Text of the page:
Figure 1. Workflow for GLORY indicating the difference between MaxCoverage mode and MaxEfficiency mode.
To choose a SoM probability cutoff for the MaxEfficiency mode and develop a priority score to rank predicted metabolites, a large reference dataset was generated by combining the CYP metabolism data extracted from DrugBank (Wishart et al., 2018) and MetXBioDB. MetXBioDB is a recently published database of metabolic reactions, whose substrates are mainly comprised of xenobiotics and also include a few sterol lipids and mammalian primary metabolites, and whose reaction data came from the scientific literature as well as publicly available databases (Djoumbou-Feunang et al., 2019). In addition, a manually curated, high-quality dataset was compiled from the scientific literature for the validation of GLORY. This test dataset contains 29 parent molecules and a total of 81 metabolites, resulting in 2.79 metabolites per parent molecule on average. Importantly, any parent compounds that are in the test dataset were removed from the reference dataset before any analysis occurred. In total, the reference dataset contains 848 parent molecules and a total of 1,588 metabolites, for an average of 1.87 metabolites per parent molecule. Predictions could be made for 847 of 848 molecules in the reference dataset (one molecule could not be processed successfully with FAME 2; see Methods for details).
MaxEfficiency Mode: Selection of a Cutoff for Metabolite Structure Generation Based on SoM Probability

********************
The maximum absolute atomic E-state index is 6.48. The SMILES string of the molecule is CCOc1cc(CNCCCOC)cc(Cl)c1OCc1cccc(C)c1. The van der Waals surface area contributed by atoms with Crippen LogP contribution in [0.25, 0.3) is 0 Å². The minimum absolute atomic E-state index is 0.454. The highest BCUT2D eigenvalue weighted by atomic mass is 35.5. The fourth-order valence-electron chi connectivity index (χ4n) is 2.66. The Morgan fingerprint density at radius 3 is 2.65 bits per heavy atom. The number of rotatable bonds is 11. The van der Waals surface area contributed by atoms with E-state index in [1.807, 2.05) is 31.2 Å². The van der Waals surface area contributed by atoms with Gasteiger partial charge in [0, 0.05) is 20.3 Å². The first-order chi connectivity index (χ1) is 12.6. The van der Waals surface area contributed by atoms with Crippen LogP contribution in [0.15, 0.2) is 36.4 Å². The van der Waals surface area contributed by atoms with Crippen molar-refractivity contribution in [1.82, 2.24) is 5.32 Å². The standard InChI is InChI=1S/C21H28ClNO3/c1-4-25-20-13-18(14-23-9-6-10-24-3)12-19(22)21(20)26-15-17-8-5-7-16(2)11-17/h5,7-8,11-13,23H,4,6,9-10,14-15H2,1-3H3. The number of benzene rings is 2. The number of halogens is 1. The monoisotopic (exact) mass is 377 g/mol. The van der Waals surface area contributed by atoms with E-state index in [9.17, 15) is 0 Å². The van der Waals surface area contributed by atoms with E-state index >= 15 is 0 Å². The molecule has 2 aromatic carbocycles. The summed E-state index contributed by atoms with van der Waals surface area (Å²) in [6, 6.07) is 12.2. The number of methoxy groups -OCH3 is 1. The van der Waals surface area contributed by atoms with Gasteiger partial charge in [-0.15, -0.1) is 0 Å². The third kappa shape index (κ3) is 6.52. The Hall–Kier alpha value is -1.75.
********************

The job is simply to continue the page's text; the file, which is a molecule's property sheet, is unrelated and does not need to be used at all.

In order to determine the effect of a SoM prediction-based prefilter on predicting preferably only the most relevant metabolites and reducing the number of false positive predictions, we tried several different cutoffs for the SoM probability that must be achieved by at least one atom involved in the reaction (as defined by the reaction's SMIRKS). For each heavy atom in a molecule, FAME 2 reports a probability between 0 and 1, corresponding to the fraction of trees of the extra trees classifier that predict that a particular atom is a SoM. The decision threshold in FAME 2 for whether or not an atom is considered likely enough to be a SoM to be designated as such was determined by the trained model to be 0.4 (Šícho et al., 2017).
We examined the effect of different SoM probability cutoffs using the reference dataset and selected the cutoff to be used in MaxEfficiency mode based on these results. In particular, we inspected the effect of the SoM probability cutoffs on precision and recall, which are defined as follows:
where TP is the number of true positive predictions, FP is the number of (putative) false positive predictions, and FN is the number of false negative predictions. In other words, recall measures the portion of known metabolites that were reproduced by the method and precision measures the fraction of all predicted metabolites that are represented in the dataset.
Here it is worth noting that the number of false positives, and the designation of a prediction as false positive, is especially dependent on the dataset that is being used for comparison. Many metabolites that are formed in humans have not yet been discovered, or their structures have not yet been exactly elucidated. Since even the highest-quality dataset is limited by the available experimental data, the reality is that the distinction between a real false positive prediction and the true positive prediction of an as yet unknown or unconformed metabolite may not be possible. Nevertheless, with this caveat, we evaluate our method based on the available data, including the putative false positives.
The purpose of the MaxEfficiency mode is to use the SoM probability cutoff to predict metabolites with increased precision compared to no cutoff (i.e., MaxCoverage mode). At the same time, however, we did not want to sacrifice too much in terms of recall, as it is still important to predict a molecule's actual metabolites even while reducing the number of putative false positive predictions.